R Surve was diagnosed with poly cystic ovarian syndrome (PCOS) three years ago. She was only 16. Before her diagnosis, the teenager was heedless of her nutritional needs, got barely any exercise, and ignored fluctuations in her weight.
Since the diagnosis, the 19-year-old has had to overhaul her entire lifestyle. “The symptoms started showing up when I was 12,” says Surve. “I was sleepy all the time. I would come back from school and sleep for hours, and still feel tired at night.”
Surve, currently pursuing a Bachelors degree in fine art, used to experience menstrual pain and sleep apnea. “I went to a clinic for my hair fall, went to a nutritionist for the weight gain. But it became obvious that it was a hormonal issue,” she says.
Two sonographies detected PCOS, a condition that affects hormone levels, menstruation and ovulation. “It was a big surprise. I didn’t think I was that unhealthy,” says Surve. “In retrospect, I see what the problem was. I ate starch and fats, no vegetables and very little fruit.” Now her diet comprises greens, fruit, and chicken and fish. “My symptoms are now under control,” she says. “It’s amazing how much can be controlled through healthful living.”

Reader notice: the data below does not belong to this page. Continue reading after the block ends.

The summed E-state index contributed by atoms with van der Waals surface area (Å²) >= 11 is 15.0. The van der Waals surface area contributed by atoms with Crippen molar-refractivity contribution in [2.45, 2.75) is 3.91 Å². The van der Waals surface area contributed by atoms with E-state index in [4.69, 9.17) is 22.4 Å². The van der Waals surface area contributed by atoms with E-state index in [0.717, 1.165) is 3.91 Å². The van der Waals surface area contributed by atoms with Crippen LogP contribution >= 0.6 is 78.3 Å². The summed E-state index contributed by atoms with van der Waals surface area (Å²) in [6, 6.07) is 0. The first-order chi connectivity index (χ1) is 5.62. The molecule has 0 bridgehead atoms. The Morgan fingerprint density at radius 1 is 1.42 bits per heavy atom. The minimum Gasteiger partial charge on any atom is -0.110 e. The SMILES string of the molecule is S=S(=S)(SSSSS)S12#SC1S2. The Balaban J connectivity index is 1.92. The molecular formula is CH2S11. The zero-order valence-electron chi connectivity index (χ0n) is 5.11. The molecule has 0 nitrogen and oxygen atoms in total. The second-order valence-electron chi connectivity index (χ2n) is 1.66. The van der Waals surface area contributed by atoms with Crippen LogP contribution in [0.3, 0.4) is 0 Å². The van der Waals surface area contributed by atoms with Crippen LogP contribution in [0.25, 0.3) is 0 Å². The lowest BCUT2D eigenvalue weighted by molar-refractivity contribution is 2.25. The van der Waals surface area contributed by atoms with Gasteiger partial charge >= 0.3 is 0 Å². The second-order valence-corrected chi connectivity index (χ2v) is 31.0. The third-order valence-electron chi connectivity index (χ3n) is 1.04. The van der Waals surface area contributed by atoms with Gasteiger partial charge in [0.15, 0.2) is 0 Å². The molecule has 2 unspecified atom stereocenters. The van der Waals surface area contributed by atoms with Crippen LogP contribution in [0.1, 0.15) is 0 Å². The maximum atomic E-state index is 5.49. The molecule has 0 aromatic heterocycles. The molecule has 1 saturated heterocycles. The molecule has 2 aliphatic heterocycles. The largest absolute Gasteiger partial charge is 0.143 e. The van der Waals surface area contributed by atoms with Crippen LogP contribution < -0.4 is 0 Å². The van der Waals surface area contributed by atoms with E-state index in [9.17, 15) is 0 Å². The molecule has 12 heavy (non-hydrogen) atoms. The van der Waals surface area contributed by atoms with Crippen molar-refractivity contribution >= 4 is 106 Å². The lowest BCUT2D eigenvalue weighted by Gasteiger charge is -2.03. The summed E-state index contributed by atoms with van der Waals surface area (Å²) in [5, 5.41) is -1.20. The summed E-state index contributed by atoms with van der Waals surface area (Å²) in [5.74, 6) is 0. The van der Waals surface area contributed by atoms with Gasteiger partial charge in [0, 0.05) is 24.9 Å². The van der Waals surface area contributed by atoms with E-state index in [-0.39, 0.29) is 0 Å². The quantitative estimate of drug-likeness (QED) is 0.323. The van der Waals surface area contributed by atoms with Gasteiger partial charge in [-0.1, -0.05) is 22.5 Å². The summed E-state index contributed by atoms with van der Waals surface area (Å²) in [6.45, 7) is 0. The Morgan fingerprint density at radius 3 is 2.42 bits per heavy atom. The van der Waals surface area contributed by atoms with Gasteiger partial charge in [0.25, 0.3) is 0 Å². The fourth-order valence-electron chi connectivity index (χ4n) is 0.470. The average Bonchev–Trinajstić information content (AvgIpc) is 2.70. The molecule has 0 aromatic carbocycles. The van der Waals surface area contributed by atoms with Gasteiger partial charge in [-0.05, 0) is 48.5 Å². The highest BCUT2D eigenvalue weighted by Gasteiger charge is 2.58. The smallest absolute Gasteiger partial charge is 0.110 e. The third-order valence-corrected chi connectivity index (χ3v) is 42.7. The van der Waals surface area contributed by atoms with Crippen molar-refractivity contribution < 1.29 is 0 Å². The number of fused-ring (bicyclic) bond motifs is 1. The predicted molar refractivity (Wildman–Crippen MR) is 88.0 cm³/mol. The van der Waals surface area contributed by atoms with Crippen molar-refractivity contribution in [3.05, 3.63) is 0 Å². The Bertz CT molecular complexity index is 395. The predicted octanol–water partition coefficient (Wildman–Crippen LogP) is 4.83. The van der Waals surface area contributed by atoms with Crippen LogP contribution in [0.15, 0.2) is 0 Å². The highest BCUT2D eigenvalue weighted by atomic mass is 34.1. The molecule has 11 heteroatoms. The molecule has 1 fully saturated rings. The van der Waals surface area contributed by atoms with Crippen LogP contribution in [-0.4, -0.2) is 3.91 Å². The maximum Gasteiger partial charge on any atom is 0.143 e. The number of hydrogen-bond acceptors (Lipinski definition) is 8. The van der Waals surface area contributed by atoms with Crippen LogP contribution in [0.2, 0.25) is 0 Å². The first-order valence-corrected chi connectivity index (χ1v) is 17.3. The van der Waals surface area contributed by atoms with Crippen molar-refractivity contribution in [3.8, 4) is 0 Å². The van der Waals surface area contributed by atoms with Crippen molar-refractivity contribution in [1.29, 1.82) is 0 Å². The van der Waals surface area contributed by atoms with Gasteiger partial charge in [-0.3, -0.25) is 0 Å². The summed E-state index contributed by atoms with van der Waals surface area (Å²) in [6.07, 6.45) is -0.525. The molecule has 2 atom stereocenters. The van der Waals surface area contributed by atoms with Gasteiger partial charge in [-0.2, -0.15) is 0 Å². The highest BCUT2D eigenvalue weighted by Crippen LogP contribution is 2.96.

There has been a dramatic rise in the number of young women being diagnosed with PCOS over the past five years, says Mumbai-based gynaecologist Suman Bijlani.
“Ten years ago, there would be one case a week and those patients were above 25. Today, I see three cases a week, some patients are as young as 12,” says Bijlani. “As a result of lifestyle changes and stressful work and school life, the average age of PCOS patients has fallen.” More than half of her cases are now aged 15 to 25.
source: hindustan times